British Prime Minister Theresa May’s bet that she could strengthen her grip on power by calling an early election backfired spectacularly on Friday, with her Conservative Party losing its parliamentary majority and May facing calls to resign.
The outcome – an astonishing turn following a campaign that began with predictions that May would win in a historic landslide – immediately raised questions even among her fellow Tories about whether she could maintain her hold on 10 Downing Street.
It also threw into disarray the country’s plans for leaving the European Union, threatening to render Britain rudderless just days before talks were to begin with European leaders over the terms of the nation’s exit.
As of 5 a.m., a projection based on a combination of exit polls and official results put the Conservatives at 318 seats – eight short of what they would need for a working majority in the 650-member Parliament and well down from the 331 they won just two years ago.
The Labour Party was forecast to win 262 seats – an unexpected gain of dozens of seats under far-left leader Jeremy Corbyn. The outcome gave him at least a chance, albeit a remote one, of becoming prime minister – something virtually no one had thought possible before Thursday’s vote.
The results mark the second time in as many years that the British body politic has defied predictions, scrambled the country’s direction and bucked the will of a prime minister who had gambled by calling a vote when none had been required.
But unlike last year’s E.U. referendum – which delivered a clear if close verdict to get out of the bloc – the will of the voters who cast ballots on Thursday was not nearly as easy to decipher.
There was little doubt that the Conservatives would emerge, again, as the largest party. But as Labour unexpectedly picked off seats – especially in areas of London that had voted last year to remain in the EU – May’s once-undisputed political authority was being called into question.
A triumphant Corbyn, crowing that the country had “had enough of austerity politics,” demanded that she resign.
“The prime minister called the election because she wanted a mandate,” Corbyn said in an early morning speech after winning reelection to his north London district. “Well, the mandate she’s got is lost Conservative seats, lost votes, lost support and lost confidence. I would have thought that is enough for her to go, actually.”
Minutes later, May – her voice trembling – delivered her own speech in which she said that as long as the Conservatives remain the largest party, they should be allowed to govern.
“The country needs a period of stability,” she said.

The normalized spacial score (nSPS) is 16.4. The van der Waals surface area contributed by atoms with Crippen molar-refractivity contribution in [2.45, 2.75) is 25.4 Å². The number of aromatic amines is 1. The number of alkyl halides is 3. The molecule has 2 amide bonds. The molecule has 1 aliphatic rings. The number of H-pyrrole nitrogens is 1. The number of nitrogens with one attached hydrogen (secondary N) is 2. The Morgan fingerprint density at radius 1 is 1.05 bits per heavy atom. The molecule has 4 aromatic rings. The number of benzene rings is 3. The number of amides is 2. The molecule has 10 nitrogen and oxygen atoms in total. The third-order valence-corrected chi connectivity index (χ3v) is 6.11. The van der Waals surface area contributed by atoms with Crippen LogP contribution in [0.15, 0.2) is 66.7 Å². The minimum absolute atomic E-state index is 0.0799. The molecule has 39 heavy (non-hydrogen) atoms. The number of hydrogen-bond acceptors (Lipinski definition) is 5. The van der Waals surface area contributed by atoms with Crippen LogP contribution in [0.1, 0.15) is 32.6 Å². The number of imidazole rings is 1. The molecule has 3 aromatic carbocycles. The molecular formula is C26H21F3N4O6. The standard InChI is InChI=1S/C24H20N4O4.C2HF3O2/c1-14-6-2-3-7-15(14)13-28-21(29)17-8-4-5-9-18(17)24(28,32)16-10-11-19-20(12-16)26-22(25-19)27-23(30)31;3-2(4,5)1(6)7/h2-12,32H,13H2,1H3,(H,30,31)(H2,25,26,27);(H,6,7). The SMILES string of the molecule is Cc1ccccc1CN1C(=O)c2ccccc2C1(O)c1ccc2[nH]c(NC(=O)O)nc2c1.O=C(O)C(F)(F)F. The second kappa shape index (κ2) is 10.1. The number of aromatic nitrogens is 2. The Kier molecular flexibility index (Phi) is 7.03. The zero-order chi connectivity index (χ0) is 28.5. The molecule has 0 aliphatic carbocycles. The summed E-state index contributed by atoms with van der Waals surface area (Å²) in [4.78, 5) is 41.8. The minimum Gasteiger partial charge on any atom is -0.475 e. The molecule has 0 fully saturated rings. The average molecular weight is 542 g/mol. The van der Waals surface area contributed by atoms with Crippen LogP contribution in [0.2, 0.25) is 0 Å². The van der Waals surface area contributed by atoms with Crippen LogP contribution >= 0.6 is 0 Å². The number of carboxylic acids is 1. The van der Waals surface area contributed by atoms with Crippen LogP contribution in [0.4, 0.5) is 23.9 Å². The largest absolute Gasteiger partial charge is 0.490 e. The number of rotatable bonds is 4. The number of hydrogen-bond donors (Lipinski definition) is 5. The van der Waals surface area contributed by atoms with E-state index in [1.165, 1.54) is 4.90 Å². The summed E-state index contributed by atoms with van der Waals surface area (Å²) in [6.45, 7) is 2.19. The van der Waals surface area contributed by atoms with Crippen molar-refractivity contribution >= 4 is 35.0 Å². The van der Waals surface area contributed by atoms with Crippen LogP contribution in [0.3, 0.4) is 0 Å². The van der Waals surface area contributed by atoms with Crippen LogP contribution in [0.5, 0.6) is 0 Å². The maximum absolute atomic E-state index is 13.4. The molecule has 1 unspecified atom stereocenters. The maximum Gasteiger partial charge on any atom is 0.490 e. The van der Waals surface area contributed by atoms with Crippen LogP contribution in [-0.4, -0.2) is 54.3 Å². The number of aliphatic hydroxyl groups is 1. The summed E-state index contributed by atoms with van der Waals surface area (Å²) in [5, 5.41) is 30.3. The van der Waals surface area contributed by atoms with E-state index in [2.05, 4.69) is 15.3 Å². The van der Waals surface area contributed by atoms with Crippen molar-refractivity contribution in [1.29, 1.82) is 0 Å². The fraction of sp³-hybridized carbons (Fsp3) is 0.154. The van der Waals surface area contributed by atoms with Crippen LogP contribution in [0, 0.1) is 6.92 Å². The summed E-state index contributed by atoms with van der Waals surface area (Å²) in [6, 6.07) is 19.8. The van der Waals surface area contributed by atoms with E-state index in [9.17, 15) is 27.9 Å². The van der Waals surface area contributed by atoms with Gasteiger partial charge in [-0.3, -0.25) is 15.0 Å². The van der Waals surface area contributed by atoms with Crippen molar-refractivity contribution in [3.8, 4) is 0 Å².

But it was not a given that May would be allowed to stay on. Within her own party, Thursday’s results represented a catastrophic outcome that may prompt a search for a new leader – even if the Tories ultimately have the votes necessary to continue to govern.
“It was a dreadful campaign – and that’s me being generous,” Anna Soubry, a Tory member of Parliament who narrowly won reelection, told the BBC.
Asked whether May should resign, Soubry replied: “It’s bad. She’s in a very difficult place.”
Other top Tories were declining to appear on television to discuss May’s fate amid internal party discussions over whether Foreign Secretary Boris Johnson or another senior figure should be brought in to replace her, BBC anchors reported as dawn broke on Friday.
The election results suggested no party is likely to win a majority – a scenario known as a hung parliament.
If the Conservatives fall short of 236 seats, it will set off a free-for-all, with both Labour and the Tories seeking to forge alliances that get them to the magic number for a majority.
It is far from clear which parties would team up, or under what arrangements, to try to govern. A “progressive alliance” – including Labour, the Liberal Democrats, Scottish and Welsh nationalists, and others – may have as many seats as the Conservatives. But the Conservatives would also have potential coalition partners if they fall short of a majority, including Unionists in Northern Ireland.
The results – and the turmoil they portend – prompted an immediate drop in the pound, which fell 2 percent against the dollar within minutes after exit polls were released following the end of voting Thursday night.
Tories were incredulous at the early numbers, saying that they thought the results had undersold the party’s performance and that official tallies would give them a higher total.
But as the results rolled in, they grew more somber and acknowledged suffering losses that virtually no one had foreseen.
In Europe, observers were bracing for yet more instability out of Britain.
“Could be messy for the United Kingdom in the years ahead,” tweeted former Swedish prime minister Carl Bildt. “One mess risks following another. Price to be paid for lack of true leadership.”
The results drew intense scrutiny to May’s choice to gamble by going back on repeated promises not to call an election before the one that had been due in 2020.
In April, with her popularly spiking and the country seeming to rally around her vow to be a “bloody difficult woman” in talks with European leaders, May stunned Britain with her call for a snap vote that she believed would give her a stronger mandate before the negotiations began.